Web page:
What is Ulcer?
Ulcers may commonly occur in the oral cavity. They may come on suddenly, probably preceded by a small watery blister that erupts, leaving a shallow ulcer with a grey or yellow base. They are sometimes painful, and often take some time to heal. Various types of oral ulcers are described. Aphthous ulcers (also known as canker sore or dyspeptic ulcers of the mouth) are thought to be due to certain foods, and allergy may play a part. The advice is often put forward that, by leaving off possible irritating foods such as citrus fruits, nuts and chocolates, the risk of recurrence may be lessened.
Vincent’s angina is another form of painful throat that is often accompanied with ulceration of the oral cavity. It is thought to be due to infecting organisms, and sometimes follows dental work. It appears to be more common in people whose general level of health is poor. Symptoms. These forms of ulceration often come on abruptly. They may be accompanied with constitutional symptoms, such as mild fever and general malaise. The ulcers are usually painful, and may occur on the gums. the inner sides of the lips, tongue or throat. There may be general inflammation around them, and the lymph glands under the jaw and in the neck on the affected side may be swollen and quite painful to touch. Eating food is often painful, and salty food produces considerable discomfort in the ulcer itself.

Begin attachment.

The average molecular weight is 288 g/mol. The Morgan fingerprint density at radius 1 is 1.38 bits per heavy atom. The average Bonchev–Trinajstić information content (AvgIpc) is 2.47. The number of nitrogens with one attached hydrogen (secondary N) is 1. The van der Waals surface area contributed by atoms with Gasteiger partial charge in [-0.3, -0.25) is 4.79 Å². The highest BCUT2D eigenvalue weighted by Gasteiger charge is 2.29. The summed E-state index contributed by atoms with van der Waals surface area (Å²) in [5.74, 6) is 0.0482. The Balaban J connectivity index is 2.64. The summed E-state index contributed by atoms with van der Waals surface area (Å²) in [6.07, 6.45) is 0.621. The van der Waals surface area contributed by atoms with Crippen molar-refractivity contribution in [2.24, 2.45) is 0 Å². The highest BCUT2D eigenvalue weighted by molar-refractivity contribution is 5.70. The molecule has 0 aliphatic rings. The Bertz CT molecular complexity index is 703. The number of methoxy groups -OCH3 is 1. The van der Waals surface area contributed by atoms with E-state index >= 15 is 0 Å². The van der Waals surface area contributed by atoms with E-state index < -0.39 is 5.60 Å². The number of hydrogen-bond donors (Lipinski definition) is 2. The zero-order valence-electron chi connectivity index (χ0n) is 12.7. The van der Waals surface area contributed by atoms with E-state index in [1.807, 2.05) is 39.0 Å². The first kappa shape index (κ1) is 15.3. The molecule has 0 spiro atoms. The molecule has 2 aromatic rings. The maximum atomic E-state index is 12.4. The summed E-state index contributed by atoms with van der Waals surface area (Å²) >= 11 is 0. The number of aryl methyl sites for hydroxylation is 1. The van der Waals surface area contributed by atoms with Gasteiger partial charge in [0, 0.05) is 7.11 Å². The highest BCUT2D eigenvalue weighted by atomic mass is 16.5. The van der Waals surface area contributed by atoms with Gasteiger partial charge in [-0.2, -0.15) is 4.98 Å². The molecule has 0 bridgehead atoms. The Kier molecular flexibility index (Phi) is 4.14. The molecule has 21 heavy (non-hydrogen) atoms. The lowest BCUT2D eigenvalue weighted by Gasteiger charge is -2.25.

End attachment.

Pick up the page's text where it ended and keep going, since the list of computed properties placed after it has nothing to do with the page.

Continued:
Bland mouthwashes often help to remove debris from the ulcers. Adding half a teaspoon of common salt to a glass of hot water and rinsing every few hours stings. but can afford some relief. Avoiding products that are known to aggravate might prevent recurrences. In some ulcers, antibiotics will be effective, but usually this is not so. Your doctor may prescribe such medication as figures regularly testify. Regular care by the dentist will help prevent caries and gum problems. Prevention in this area is the best line.